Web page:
In parallel, OFAC published a determination pursuant to E.O. 14024 that authorizes the imposition of sanctions against any person that operates the accounting, trust and corporate formation services, or management consulting sectors in Russia. This enables OFAC to add individuals or entities that provide such services in Russia to OFAC’s SDN List pursuant to EO 14024. OFAC has not yet made any designations pursuant to this new authority.

Additional SDN List Designations Targeting Russia

Designations of Financial Executives from Sberbank and Gazprombank. In a further escalation of sanctions targeting Russia’s financial sector, OFAC designated executives from two of Russia’s most important financial institutions. The banks themselves, along with dozens of their subsidiaries and a handful of their most senior executives, were already designated by OFAC earlier this year. OFAC designated eight board members from Russia’s largest bank, Sberbank, and 27 board members from its third-largest bank, Gazprombank’s (“GPB”), reasoning that Sberbank is “uniquely important to the Russian economy” because it holds a third of all bank assets in Russia and that GPB was “created to serve the financial needs” of Russia’s Gazprom, which is currently among the largest global natural gas exporters.

Designation of Joint Stock Company Moscow Industrial Bank (“MIB”) and Subsidiaries. State-owned MIB was also added to the SDN list, along with 10 MIB subsidiaries. OFAC clarified in its Frequently Asked Questions that transactions involving certain of MIB’s newly designated subsidiaries that are ordinarily incident and necessary to the exportation or reexportation of agricultural commodities to, from or transiting the Russian Federation are still authorized under General License 6A.

Designation of Weapons Manufacturer Promtekhnologiya. Citing Russia’s defense sector as a “key driver of Russia’s unprovoked invasion of Ukraine,” OFAC designated Promtekhnologiya, a state-supported private defense company that supplies Russia’s military and intelligence services and that has produced rifles used in Russia’s military operations in Eastern Ukraine.

Designation of State-Controlled Television Stations. Finally, OFAC designated three Russian state-owned television stations with the highest viewership, including Joint Stock Company Channel One Russia, Television Station Russia-1, and Joint Stock Company NTV Broadcasting Company. As part of this action, OFAC issued a new general license permitting wind-down transactions with these sanctioned entities and their subsidiaries through 12:01 am eastern daylight time on June 7, 2022. OFAC also amended General License 25, which authorizes all transactions ordinarily incident and necessary to the receipt or transmissions of telecommunications involving the Russian Federation, to exclude from this authorization transactions involving these three sanctioned television stations.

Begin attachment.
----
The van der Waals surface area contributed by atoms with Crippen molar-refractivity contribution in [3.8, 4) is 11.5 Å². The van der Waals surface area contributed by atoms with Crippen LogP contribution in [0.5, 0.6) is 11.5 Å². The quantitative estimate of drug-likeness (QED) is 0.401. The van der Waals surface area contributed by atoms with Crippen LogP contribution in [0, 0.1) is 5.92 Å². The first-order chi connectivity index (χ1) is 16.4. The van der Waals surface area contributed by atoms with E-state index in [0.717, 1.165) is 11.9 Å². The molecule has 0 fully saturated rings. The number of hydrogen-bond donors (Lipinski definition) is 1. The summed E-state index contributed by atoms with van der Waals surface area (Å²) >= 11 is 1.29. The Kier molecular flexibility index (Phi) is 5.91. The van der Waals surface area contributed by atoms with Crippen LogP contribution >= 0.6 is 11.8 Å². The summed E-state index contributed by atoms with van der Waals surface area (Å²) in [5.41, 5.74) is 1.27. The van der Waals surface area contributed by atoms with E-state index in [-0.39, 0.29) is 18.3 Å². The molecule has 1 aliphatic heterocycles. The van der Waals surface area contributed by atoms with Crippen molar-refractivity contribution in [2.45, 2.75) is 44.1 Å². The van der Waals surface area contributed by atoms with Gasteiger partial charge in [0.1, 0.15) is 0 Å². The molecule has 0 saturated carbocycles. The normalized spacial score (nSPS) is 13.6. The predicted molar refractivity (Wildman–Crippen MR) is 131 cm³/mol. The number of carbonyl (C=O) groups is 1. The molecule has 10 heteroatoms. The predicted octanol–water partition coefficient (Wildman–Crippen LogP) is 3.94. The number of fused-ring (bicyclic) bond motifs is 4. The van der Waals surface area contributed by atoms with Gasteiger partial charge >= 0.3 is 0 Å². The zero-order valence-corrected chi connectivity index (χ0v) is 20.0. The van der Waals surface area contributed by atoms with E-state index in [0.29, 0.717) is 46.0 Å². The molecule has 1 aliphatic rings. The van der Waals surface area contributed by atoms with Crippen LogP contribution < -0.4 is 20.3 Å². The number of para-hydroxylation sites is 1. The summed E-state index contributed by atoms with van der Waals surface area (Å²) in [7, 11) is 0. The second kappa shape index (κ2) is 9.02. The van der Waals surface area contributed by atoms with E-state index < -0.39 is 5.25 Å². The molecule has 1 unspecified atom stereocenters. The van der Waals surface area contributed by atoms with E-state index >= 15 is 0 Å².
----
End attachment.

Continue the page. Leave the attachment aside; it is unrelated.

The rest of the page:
These new sanctions targeting Russia are the latest round of what has been a flurry of sanctions targeting Russia over the last two and a half months. U.S. companies and other entities engaged in accounting, trust and corporate formation, or management consulting services—whether or not such services are their primary business—should carefully assess the potential implications of these recent actions on their business in terms of the enforcement risks associated with providing such services to Russia. Non-U.S. companies conducting business with a nexus to the U.S. will have to make similar assessments, as well as consider the designation risks associated with provision of such services to Russia.

As U.S. and non-U.S. companies consider the evolving risks of conducting business in Russia, they should be aware that OFAC may make more determinations prohibiting additional categories of services from being exported to Russia under E.O. 14071. In addition, we can expect that the imposition of sanctions will be authorized against persons operating in additional sectors of Russia’s economy under E.O. 14024. Together with the sanctions imposed against Russia to date, including the designation of many, if not most, large Russian financial institutions as well as a number of state-owned entities in other sectors, country-wide restrictive U.S. export controls for many types of higher technology U.S. items (including software and technology), and the ban on new investment in Russia by U.S. persons, Russia is becoming a quasi-comprehensively sanctioned country for U.S. persons. U.S. sanctions against Russia will also be important for many entities and individuals who are not U.S. persons, as will the sanctions targeting Russia that allied nations of the United States have imposed.

We will continue to monitor sanctions that the U.S. government imposes on Russia and provide further updates as appropriate.